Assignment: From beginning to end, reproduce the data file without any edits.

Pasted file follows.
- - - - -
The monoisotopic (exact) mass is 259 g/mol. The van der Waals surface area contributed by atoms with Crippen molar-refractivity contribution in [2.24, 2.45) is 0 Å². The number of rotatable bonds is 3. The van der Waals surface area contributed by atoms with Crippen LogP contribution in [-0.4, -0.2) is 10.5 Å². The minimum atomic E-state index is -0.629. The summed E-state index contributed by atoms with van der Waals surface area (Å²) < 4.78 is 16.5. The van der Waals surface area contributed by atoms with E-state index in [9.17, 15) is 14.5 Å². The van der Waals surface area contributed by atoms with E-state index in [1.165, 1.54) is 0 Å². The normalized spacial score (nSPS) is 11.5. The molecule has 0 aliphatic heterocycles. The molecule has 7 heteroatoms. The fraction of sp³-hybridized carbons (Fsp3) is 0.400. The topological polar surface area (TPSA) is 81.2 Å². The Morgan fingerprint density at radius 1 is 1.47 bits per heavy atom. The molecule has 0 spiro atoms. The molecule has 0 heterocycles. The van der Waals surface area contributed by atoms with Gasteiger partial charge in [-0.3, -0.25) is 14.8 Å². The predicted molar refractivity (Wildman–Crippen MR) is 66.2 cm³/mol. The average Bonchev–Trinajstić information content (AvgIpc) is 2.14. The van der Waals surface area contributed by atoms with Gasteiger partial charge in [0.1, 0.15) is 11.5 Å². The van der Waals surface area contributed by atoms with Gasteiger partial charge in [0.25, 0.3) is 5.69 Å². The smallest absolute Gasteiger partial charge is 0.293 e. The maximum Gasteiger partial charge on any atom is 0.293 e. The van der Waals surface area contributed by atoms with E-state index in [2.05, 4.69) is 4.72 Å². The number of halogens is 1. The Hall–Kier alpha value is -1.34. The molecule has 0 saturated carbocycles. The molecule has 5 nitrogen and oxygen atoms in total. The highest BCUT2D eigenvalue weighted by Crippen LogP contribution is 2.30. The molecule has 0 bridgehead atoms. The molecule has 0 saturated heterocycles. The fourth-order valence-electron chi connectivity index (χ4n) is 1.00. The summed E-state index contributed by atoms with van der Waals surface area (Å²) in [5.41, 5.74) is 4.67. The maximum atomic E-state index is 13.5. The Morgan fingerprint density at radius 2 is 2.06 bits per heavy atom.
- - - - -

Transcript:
The monoisotopic (exact) mass is 259 g/mol. The van der Waals surface area contributed by atoms with Crippen molar-refractivity contribution in [2.24, 2.45) is 0 Å². The number of rotatable bonds is 3. The van der Waals surface area contributed by atoms with Crippen LogP contribution in [-0.4, -0.2) is 10.5 Å². The minimum atomic E-state index is -0.629. The summed E-state index contributed by atoms with van der Waals surface area (Å²) < 4.78 is 16.5. The van der Waals surface area contributed by atoms with E-state index in [9.17, 15) is 14.5 Å². The van der Waals surface area contributed by atoms with E-state index in [1.165, 1.54) is 0 Å². The normalized spacial score (nSPS) is 11.5. The molecule has 0 aliphatic heterocycles. The molecule has 7 heteroatoms. The fraction of sp³-hybridized carbons (Fsp3) is 0.400. The topological polar surface area (TPSA) is 81.2 Å². The Morgan fingerprint density at radius 1 is 1.47 bits per heavy atom. The molecule has 0 spiro atoms. The molecule has 0 heterocycles. The van der Waals surface area contributed by atoms with Gasteiger partial charge in [-0.3, -0.25) is 14.8 Å². The predicted molar refractivity (Wildman–Crippen MR) is 66.2 cm³/mol. The average Bonchev–Trinajstić information content (AvgIpc) is 2.14. The van der Waals surface area contributed by atoms with Gasteiger partial charge in [0.1, 0.15) is 11.5 Å². The van der Waals surface area contributed by atoms with Gasteiger partial charge in [0.25, 0.3) is 5.69 Å². The smallest absolute Gasteiger partial charge is 0.293 e. The maximum Gasteiger partial charge on any atom is 0.293 e. The van der Waals surface area contributed by atoms with E-state index in [2.05, 4.69) is 4.72 Å². The number of halogens is 1. The Hall–Kier alpha value is -1.34. The molecule has 0 saturated carbocycles. The molecule has 5 nitrogen and oxygen atoms in total. The highest BCUT2D eigenvalue weighted by Crippen LogP contribution is 2.30. The molecule has 0 bridgehead atoms. The molecule has 0 saturated heterocycles. The fourth-order valence-electron chi connectivity index (χ4n) is 1.00. The summed E-state index contributed by atoms with van der Waals surface area (Å²) in [5.41, 5.74) is 4.67. The maximum atomic E-state index is 13.5. The Morgan fingerprint density at radius 2 is 2.06 bits per heavy atom.